James Gorman, chief executive officer of Morgan Stanley, purchased $2.06 million of stock in the firm as the shares touched their lowest level since March 2009.
Gorman bought 100,000 shares today at a weighted average price of $20.62, according to a filing with the U.S. Securities and Exchange Commission. The stock tumbled $1.32 on the New York Stock Exchange, or 6.3 percent, giving Gorman a $92,000 one-day loss on the transaction.
The purchase, which was larger than his cash bonus for 2010, increased Gorman’s holdings to 955,370 shares, worth about $18.8 million at today’s closing price of $19.70. It was Gorman’s first outright purchase since he became CEO of the New York-based firm at the start of 2010.
Morgan Stanley fell 28 percent this year, making its shares worth 35 percent less than book value. The bank’s puts were the most active in the U.S. equity-options market yesterday after an investor bought a block of contracts with a strike price 25 percent below the previous day’s closing level.
Morgan Stanley shares dropped to $19.70 at 4:15 p.m. in New York Stock Exchange composite trading, the lowest level since March 9, 2009.
Gorman said in May that the market was assuming worst-case scenarios for financial companies, which may get a boost if a notable value investor were to step in and take a large position. Gorman said in an internal memo in December that the stock, then trading at $26.86, was “meaningfully undervalued.”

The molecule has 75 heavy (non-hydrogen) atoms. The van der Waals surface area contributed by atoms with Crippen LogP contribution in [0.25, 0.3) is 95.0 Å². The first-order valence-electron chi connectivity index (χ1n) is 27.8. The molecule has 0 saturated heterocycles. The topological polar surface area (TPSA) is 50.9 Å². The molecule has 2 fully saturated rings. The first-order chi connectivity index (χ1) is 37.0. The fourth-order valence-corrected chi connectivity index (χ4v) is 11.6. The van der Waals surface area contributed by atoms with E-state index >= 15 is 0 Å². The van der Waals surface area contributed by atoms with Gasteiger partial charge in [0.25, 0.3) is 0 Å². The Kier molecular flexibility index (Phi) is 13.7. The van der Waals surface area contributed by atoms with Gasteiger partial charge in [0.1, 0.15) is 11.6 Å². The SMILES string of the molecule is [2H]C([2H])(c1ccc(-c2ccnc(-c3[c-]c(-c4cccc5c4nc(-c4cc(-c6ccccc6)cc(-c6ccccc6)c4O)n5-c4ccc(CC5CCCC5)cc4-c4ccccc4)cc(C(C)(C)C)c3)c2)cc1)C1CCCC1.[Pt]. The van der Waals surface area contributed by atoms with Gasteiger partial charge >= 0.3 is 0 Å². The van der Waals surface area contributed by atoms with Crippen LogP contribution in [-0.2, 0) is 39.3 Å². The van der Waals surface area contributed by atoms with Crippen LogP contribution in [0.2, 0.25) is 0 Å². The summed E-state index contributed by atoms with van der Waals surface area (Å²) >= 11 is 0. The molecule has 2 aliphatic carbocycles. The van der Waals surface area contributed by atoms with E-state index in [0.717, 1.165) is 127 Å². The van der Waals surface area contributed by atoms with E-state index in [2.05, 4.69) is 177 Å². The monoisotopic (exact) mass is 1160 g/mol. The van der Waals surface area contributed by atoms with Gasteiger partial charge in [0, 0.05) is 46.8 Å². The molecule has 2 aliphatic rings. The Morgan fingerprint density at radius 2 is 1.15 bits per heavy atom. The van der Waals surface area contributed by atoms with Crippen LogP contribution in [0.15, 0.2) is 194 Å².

Gorman’s net worth has dropped with Morgan Stanley’s plunge this year as the firm tries to raise its market share in fixed-income trading and increase profitability at the retail brokerage. His shareholdings were worth about $26.2 million when he received his annual stock award in January. That figure had dropped to about $18 million yesterday. Gorman also holds more than 800,000 options, all of which are more than 30 percent out of the money.
The stock jumped 11 percent on July 21 after Morgan Stanley reported a smaller loss than analysts estimated on higher trading revenue. It has dropped 19 percent since then, as financial companies in the Standard & Poor’s 500 Index retreated amid concern the U.S. recovery is weakening and the European sovereign-debt crisis will spread.
A trader yesterday purchased 34,532 October puts to sell Morgan Stanley shares at $16, according to data compiled by Bloomberg. It was the biggest trade in Morgan Stanley’s puts since January 2010, according to Henry Schwartz, president of Trade Alert LLC, a New York-based provider of options-market data and analytics.